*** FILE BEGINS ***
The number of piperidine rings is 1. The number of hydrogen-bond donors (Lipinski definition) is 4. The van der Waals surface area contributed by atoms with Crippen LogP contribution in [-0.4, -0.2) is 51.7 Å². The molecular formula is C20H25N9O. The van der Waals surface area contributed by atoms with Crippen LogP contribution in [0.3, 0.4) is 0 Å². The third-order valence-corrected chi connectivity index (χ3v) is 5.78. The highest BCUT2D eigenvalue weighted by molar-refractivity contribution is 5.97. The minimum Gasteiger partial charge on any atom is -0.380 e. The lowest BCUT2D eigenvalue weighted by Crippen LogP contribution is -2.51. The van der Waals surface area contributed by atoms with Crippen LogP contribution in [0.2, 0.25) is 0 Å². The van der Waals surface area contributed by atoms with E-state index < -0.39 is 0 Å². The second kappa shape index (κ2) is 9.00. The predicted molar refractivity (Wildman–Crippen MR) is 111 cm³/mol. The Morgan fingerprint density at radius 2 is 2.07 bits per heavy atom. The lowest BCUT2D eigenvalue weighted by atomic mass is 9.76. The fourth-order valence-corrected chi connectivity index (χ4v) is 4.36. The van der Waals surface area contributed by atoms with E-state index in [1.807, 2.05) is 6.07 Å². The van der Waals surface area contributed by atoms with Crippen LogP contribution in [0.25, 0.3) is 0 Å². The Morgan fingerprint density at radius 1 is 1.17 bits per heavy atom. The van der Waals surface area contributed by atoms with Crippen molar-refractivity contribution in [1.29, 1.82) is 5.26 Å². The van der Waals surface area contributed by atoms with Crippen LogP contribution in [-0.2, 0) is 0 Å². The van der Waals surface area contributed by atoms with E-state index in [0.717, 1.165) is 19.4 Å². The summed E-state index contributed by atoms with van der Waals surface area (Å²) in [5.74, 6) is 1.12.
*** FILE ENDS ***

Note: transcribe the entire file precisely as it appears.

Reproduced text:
The number of piperidine rings is 1. The number of hydrogen-bond donors (Lipinski definition) is 4. The van der Waals surface area contributed by atoms with Crippen LogP contribution in [-0.4, -0.2) is 51.7 Å². The molecular formula is C20H25N9O. The van der Waals surface area contributed by atoms with Crippen LogP contribution in [0.3, 0.4) is 0 Å². The third-order valence-corrected chi connectivity index (χ3v) is 5.78. The highest BCUT2D eigenvalue weighted by molar-refractivity contribution is 5.97. The minimum Gasteiger partial charge on any atom is -0.380 e. The lowest BCUT2D eigenvalue weighted by Crippen LogP contribution is -2.51. The van der Waals surface area contributed by atoms with Crippen LogP contribution in [0.2, 0.25) is 0 Å². The van der Waals surface area contributed by atoms with E-state index < -0.39 is 0 Å². The second kappa shape index (κ2) is 9.00. The predicted molar refractivity (Wildman–Crippen MR) is 111 cm³/mol. The Morgan fingerprint density at radius 2 is 2.07 bits per heavy atom. The lowest BCUT2D eigenvalue weighted by atomic mass is 9.76. The fourth-order valence-corrected chi connectivity index (χ4v) is 4.36. The van der Waals surface area contributed by atoms with E-state index in [1.807, 2.05) is 6.07 Å². The van der Waals surface area contributed by atoms with Crippen LogP contribution in [0.25, 0.3) is 0 Å². The Morgan fingerprint density at radius 1 is 1.17 bits per heavy atom. The van der Waals surface area contributed by atoms with Crippen molar-refractivity contribution in [1.29, 1.82) is 5.26 Å². The van der Waals surface area contributed by atoms with Crippen LogP contribution in [-0.2, 0) is 0 Å². The van der Waals surface area contributed by atoms with E-state index in [0.717, 1.165) is 19.4 Å². The summed E-state index contributed by atoms with van der Waals surface area (Å²) in [5.74, 6) is 1.12.